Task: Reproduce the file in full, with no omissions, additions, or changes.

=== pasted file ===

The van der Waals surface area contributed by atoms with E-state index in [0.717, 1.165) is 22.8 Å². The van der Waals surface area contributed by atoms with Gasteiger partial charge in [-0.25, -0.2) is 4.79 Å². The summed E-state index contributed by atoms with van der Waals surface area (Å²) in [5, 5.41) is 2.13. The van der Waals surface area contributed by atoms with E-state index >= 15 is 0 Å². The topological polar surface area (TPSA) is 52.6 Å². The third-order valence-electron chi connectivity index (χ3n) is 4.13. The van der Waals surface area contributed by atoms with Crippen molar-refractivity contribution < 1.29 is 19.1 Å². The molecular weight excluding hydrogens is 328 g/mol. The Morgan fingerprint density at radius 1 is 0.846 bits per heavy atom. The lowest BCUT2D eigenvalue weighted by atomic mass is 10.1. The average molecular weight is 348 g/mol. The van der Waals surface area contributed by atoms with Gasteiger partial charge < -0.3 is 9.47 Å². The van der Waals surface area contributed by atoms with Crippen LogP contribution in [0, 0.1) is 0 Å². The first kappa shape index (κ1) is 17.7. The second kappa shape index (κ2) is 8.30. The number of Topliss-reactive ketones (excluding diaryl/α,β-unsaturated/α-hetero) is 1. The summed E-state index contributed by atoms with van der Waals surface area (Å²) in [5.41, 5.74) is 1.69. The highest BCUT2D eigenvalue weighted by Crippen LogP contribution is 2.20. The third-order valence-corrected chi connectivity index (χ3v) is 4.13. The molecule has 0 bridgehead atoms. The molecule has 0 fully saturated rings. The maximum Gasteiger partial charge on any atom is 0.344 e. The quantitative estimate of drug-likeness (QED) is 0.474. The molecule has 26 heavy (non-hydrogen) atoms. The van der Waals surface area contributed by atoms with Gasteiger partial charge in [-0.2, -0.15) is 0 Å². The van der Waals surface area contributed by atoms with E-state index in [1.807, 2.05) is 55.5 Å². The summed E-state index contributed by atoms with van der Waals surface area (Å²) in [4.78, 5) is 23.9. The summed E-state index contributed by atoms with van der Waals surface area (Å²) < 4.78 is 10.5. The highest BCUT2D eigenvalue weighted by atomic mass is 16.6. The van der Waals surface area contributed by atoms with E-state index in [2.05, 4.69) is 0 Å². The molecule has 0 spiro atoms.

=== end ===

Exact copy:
The van der Waals surface area contributed by atoms with E-state index in [0.717, 1.165) is 22.8 Å². The van der Waals surface area contributed by atoms with Gasteiger partial charge in [-0.25, -0.2) is 4.79 Å². The summed E-state index contributed by atoms with van der Waals surface area (Å²) in [5, 5.41) is 2.13. The van der Waals surface area contributed by atoms with E-state index >= 15 is 0 Å². The topological polar surface area (TPSA) is 52.6 Å². The third-order valence-electron chi connectivity index (χ3n) is 4.13. The van der Waals surface area contributed by atoms with Crippen molar-refractivity contribution < 1.29 is 19.1 Å². The molecular weight excluding hydrogens is 328 g/mol. The Morgan fingerprint density at radius 1 is 0.846 bits per heavy atom. The lowest BCUT2D eigenvalue weighted by atomic mass is 10.1. The average molecular weight is 348 g/mol. The van der Waals surface area contributed by atoms with Gasteiger partial charge < -0.3 is 9.47 Å². The van der Waals surface area contributed by atoms with Crippen LogP contribution in [0, 0.1) is 0 Å². The first kappa shape index (κ1) is 17.7. The second kappa shape index (κ2) is 8.30. The number of Topliss-reactive ketones (excluding diaryl/α,β-unsaturated/α-hetero) is 1. The summed E-state index contributed by atoms with van der Waals surface area (Å²) in [5.41, 5.74) is 1.69. The highest BCUT2D eigenvalue weighted by Crippen LogP contribution is 2.20. The third-order valence-corrected chi connectivity index (χ3v) is 4.13. The molecule has 0 bridgehead atoms. The molecule has 0 fully saturated rings. The maximum Gasteiger partial charge on any atom is 0.344 e. The quantitative estimate of drug-likeness (QED) is 0.474. The molecule has 26 heavy (non-hydrogen) atoms. The van der Waals surface area contributed by atoms with Gasteiger partial charge in [-0.2, -0.15) is 0 Å². The van der Waals surface area contributed by atoms with E-state index in [1.807, 2.05) is 55.5 Å². The summed E-state index contributed by atoms with van der Waals surface area (Å²) in [4.78, 5) is 23.9. The summed E-state index contributed by atoms with van der Waals surface area (Å²) < 4.78 is 10.5. The highest BCUT2D eigenvalue weighted by atomic mass is 16.6. The van der Waals surface area contributed by atoms with E-state index in [2.05, 4.69) is 0 Å². The molecule has 0 spiro atoms.